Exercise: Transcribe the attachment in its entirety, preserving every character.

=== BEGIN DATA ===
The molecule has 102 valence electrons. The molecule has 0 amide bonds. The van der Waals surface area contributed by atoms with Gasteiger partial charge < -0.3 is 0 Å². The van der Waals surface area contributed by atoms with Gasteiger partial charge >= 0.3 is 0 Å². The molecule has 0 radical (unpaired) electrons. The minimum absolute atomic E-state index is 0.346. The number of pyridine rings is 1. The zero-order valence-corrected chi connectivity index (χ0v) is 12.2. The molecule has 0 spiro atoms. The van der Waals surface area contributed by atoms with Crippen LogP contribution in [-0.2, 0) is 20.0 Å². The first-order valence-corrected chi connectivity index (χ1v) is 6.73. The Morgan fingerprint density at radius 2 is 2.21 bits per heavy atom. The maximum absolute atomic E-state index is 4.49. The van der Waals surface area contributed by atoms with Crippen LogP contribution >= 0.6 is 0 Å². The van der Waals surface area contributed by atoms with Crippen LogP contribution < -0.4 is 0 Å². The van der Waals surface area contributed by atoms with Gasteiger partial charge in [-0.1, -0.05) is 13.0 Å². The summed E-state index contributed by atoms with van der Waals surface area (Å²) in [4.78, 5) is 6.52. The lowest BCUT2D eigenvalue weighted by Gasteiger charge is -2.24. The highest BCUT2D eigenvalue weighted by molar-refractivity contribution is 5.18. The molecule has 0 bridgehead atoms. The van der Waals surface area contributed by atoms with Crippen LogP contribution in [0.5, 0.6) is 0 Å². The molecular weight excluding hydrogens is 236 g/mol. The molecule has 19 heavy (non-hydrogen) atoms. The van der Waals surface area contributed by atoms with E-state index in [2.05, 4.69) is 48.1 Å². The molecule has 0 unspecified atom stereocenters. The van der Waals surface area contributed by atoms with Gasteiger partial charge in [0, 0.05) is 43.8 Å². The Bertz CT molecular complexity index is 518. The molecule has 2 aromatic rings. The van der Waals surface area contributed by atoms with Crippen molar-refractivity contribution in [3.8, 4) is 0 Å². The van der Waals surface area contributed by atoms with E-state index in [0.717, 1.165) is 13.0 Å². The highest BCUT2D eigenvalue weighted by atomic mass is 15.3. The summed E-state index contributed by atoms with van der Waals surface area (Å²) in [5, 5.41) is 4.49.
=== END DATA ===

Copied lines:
The molecule has 102 valence electrons. The molecule has 0 amide bonds. The van der Waals surface area contributed by atoms with Gasteiger partial charge < -0.3 is 0 Å². The van der Waals surface area contributed by atoms with Gasteiger partial charge >= 0.3 is 0 Å². The molecule has 0 radical (unpaired) electrons. The minimum absolute atomic E-state index is 0.346. The number of pyridine rings is 1. The zero-order valence-corrected chi connectivity index (χ0v) is 12.2. The molecule has 0 spiro atoms. The van der Waals surface area contributed by atoms with Crippen LogP contribution in [-0.2, 0) is 20.0 Å². The first-order valence-corrected chi connectivity index (χ1v) is 6.73. The Morgan fingerprint density at radius 2 is 2.21 bits per heavy atom. The maximum absolute atomic E-state index is 4.49. The van der Waals surface area contributed by atoms with Crippen LogP contribution >= 0.6 is 0 Å². The van der Waals surface area contributed by atoms with Crippen LogP contribution < -0.4 is 0 Å². The van der Waals surface area contributed by atoms with Gasteiger partial charge in [-0.1, -0.05) is 13.0 Å². The summed E-state index contributed by atoms with van der Waals surface area (Å²) in [4.78, 5) is 6.52. The lowest BCUT2D eigenvalue weighted by Gasteiger charge is -2.24. The highest BCUT2D eigenvalue weighted by molar-refractivity contribution is 5.18. The molecule has 0 bridgehead atoms. The van der Waals surface area contributed by atoms with Crippen LogP contribution in [0.5, 0.6) is 0 Å². The molecular weight excluding hydrogens is 236 g/mol. The molecule has 19 heavy (non-hydrogen) atoms. The van der Waals surface area contributed by atoms with E-state index in [2.05, 4.69) is 48.1 Å². The molecule has 0 unspecified atom stereocenters. The van der Waals surface area contributed by atoms with Gasteiger partial charge in [0, 0.05) is 43.8 Å². The Bertz CT molecular complexity index is 518. The molecule has 2 aromatic rings. The van der Waals surface area contributed by atoms with Crippen molar-refractivity contribution in [3.8, 4) is 0 Å². The van der Waals surface area contributed by atoms with E-state index in [0.717, 1.165) is 13.0 Å². The highest BCUT2D eigenvalue weighted by atomic mass is 15.3. The summed E-state index contributed by atoms with van der Waals surface area (Å²) in [5, 5.41) is 4.49.